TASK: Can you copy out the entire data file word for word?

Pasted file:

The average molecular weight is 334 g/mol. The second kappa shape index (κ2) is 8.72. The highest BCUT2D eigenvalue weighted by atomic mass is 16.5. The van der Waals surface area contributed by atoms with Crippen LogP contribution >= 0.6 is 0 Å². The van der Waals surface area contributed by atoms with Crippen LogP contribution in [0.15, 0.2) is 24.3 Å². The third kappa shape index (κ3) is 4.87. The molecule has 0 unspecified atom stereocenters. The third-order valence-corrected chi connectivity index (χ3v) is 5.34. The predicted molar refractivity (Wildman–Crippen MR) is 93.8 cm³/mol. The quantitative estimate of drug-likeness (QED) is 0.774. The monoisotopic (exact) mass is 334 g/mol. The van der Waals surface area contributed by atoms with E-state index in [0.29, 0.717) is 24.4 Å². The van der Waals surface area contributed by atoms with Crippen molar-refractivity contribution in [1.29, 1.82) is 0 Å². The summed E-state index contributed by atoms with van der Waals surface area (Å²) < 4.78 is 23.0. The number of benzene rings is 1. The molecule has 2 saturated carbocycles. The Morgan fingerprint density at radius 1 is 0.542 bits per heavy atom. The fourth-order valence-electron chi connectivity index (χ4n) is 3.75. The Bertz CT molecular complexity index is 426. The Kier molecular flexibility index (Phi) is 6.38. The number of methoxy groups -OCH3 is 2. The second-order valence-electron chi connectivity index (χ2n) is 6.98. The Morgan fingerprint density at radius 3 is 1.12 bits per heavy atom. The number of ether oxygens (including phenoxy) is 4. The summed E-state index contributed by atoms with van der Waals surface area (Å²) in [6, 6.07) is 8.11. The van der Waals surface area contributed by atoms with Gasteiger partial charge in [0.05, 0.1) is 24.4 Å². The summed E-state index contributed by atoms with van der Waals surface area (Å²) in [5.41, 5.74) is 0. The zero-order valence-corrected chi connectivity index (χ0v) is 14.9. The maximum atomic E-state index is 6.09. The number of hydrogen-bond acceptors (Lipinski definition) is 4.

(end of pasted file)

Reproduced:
The average molecular weight is 334 g/mol. The second kappa shape index (κ2) is 8.72. The highest BCUT2D eigenvalue weighted by atomic mass is 16.5. The van der Waals surface area contributed by atoms with Crippen LogP contribution >= 0.6 is 0 Å². The van der Waals surface area contributed by atoms with Crippen LogP contribution in [0.15, 0.2) is 24.3 Å². The third kappa shape index (κ3) is 4.87. The molecule has 0 unspecified atom stereocenters. The third-order valence-corrected chi connectivity index (χ3v) is 5.34. The predicted molar refractivity (Wildman–Crippen MR) is 93.8 cm³/mol. The quantitative estimate of drug-likeness (QED) is 0.774. The monoisotopic (exact) mass is 334 g/mol. The van der Waals surface area contributed by atoms with E-state index in [0.29, 0.717) is 24.4 Å². The van der Waals surface area contributed by atoms with Crippen molar-refractivity contribution in [1.29, 1.82) is 0 Å². The summed E-state index contributed by atoms with van der Waals surface area (Å²) < 4.78 is 23.0. The number of benzene rings is 1. The molecule has 2 saturated carbocycles. The Morgan fingerprint density at radius 1 is 0.542 bits per heavy atom. The fourth-order valence-electron chi connectivity index (χ4n) is 3.75. The Bertz CT molecular complexity index is 426. The Kier molecular flexibility index (Phi) is 6.38. The number of methoxy groups -OCH3 is 2. The second-order valence-electron chi connectivity index (χ2n) is 6.98. The Morgan fingerprint density at radius 3 is 1.12 bits per heavy atom. The number of ether oxygens (including phenoxy) is 4. The summed E-state index contributed by atoms with van der Waals surface area (Å²) in [6, 6.07) is 8.11. The van der Waals surface area contributed by atoms with Gasteiger partial charge in [0.05, 0.1) is 24.4 Å². The summed E-state index contributed by atoms with van der Waals surface area (Å²) in [5.41, 5.74) is 0. The zero-order valence-corrected chi connectivity index (χ0v) is 14.9. The maximum atomic E-state index is 6.09. The number of hydrogen-bond acceptors (Lipinski definition) is 4.